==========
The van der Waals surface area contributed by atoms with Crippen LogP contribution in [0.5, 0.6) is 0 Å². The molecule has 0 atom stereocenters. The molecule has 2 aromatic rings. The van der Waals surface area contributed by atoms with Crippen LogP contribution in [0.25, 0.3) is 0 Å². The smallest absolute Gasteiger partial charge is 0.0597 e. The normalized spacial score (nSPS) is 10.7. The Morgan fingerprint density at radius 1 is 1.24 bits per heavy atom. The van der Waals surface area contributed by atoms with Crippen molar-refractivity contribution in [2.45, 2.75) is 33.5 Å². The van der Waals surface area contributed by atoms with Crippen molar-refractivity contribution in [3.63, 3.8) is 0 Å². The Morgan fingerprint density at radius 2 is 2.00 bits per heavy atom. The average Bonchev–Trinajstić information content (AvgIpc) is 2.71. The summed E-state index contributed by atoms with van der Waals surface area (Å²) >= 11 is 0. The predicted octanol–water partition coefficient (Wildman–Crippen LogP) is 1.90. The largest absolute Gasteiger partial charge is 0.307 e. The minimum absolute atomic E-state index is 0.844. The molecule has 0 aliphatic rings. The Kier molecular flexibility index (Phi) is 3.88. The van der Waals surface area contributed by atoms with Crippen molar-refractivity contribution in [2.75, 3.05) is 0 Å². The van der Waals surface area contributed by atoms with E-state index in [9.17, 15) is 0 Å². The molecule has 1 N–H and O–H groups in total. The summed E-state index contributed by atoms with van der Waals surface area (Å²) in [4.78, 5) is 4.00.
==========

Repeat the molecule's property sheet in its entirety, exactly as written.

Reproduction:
The van der Waals surface area contributed by atoms with Crippen LogP contribution in [0.5, 0.6) is 0 Å². The molecule has 0 atom stereocenters. The molecule has 2 aromatic rings. The van der Waals surface area contributed by atoms with Crippen LogP contribution in [0.25, 0.3) is 0 Å². The smallest absolute Gasteiger partial charge is 0.0597 e. The normalized spacial score (nSPS) is 10.7. The Morgan fingerprint density at radius 1 is 1.24 bits per heavy atom. The van der Waals surface area contributed by atoms with Crippen molar-refractivity contribution in [2.45, 2.75) is 33.5 Å². The van der Waals surface area contributed by atoms with Crippen molar-refractivity contribution in [3.63, 3.8) is 0 Å². The Morgan fingerprint density at radius 2 is 2.00 bits per heavy atom. The average Bonchev–Trinajstić information content (AvgIpc) is 2.71. The summed E-state index contributed by atoms with van der Waals surface area (Å²) >= 11 is 0. The predicted octanol–water partition coefficient (Wildman–Crippen LogP) is 1.90. The largest absolute Gasteiger partial charge is 0.307 e. The minimum absolute atomic E-state index is 0.844. The molecule has 0 aliphatic rings. The Kier molecular flexibility index (Phi) is 3.88. The van der Waals surface area contributed by atoms with Crippen molar-refractivity contribution in [2.75, 3.05) is 0 Å². The van der Waals surface area contributed by atoms with E-state index in [9.17, 15) is 0 Å². The molecule has 1 N–H and O–H groups in total. The summed E-state index contributed by atoms with van der Waals surface area (Å²) in [4.78, 5) is 4.00.